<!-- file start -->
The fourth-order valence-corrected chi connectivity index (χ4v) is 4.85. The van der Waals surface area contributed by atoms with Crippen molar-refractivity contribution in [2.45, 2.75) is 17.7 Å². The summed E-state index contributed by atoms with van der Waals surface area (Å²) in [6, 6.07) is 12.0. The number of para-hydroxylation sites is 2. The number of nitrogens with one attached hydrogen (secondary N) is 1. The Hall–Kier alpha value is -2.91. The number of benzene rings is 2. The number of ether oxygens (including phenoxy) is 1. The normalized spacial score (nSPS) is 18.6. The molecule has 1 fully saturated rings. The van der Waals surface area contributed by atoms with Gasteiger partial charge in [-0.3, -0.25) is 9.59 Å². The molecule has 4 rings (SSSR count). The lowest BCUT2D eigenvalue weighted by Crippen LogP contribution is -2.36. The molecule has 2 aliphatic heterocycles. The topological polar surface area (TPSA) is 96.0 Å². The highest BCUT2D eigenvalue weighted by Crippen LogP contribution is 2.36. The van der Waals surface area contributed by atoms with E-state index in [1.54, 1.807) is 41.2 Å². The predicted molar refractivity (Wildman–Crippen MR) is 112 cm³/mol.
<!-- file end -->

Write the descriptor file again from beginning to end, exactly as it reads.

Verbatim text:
The fourth-order valence-corrected chi connectivity index (χ4v) is 4.85. The van der Waals surface area contributed by atoms with Crippen molar-refractivity contribution in [2.45, 2.75) is 17.7 Å². The summed E-state index contributed by atoms with van der Waals surface area (Å²) in [6, 6.07) is 12.0. The number of para-hydroxylation sites is 2. The number of nitrogens with one attached hydrogen (secondary N) is 1. The Hall–Kier alpha value is -2.91. The number of benzene rings is 2. The number of ether oxygens (including phenoxy) is 1. The normalized spacial score (nSPS) is 18.6. The molecule has 1 fully saturated rings. The van der Waals surface area contributed by atoms with Gasteiger partial charge in [-0.3, -0.25) is 9.59 Å². The molecule has 4 rings (SSSR count). The lowest BCUT2D eigenvalue weighted by Crippen LogP contribution is -2.36. The molecule has 2 aliphatic heterocycles. The topological polar surface area (TPSA) is 96.0 Å². The highest BCUT2D eigenvalue weighted by Crippen LogP contribution is 2.36. The van der Waals surface area contributed by atoms with E-state index in [1.54, 1.807) is 41.2 Å². The predicted molar refractivity (Wildman–Crippen MR) is 112 cm³/mol.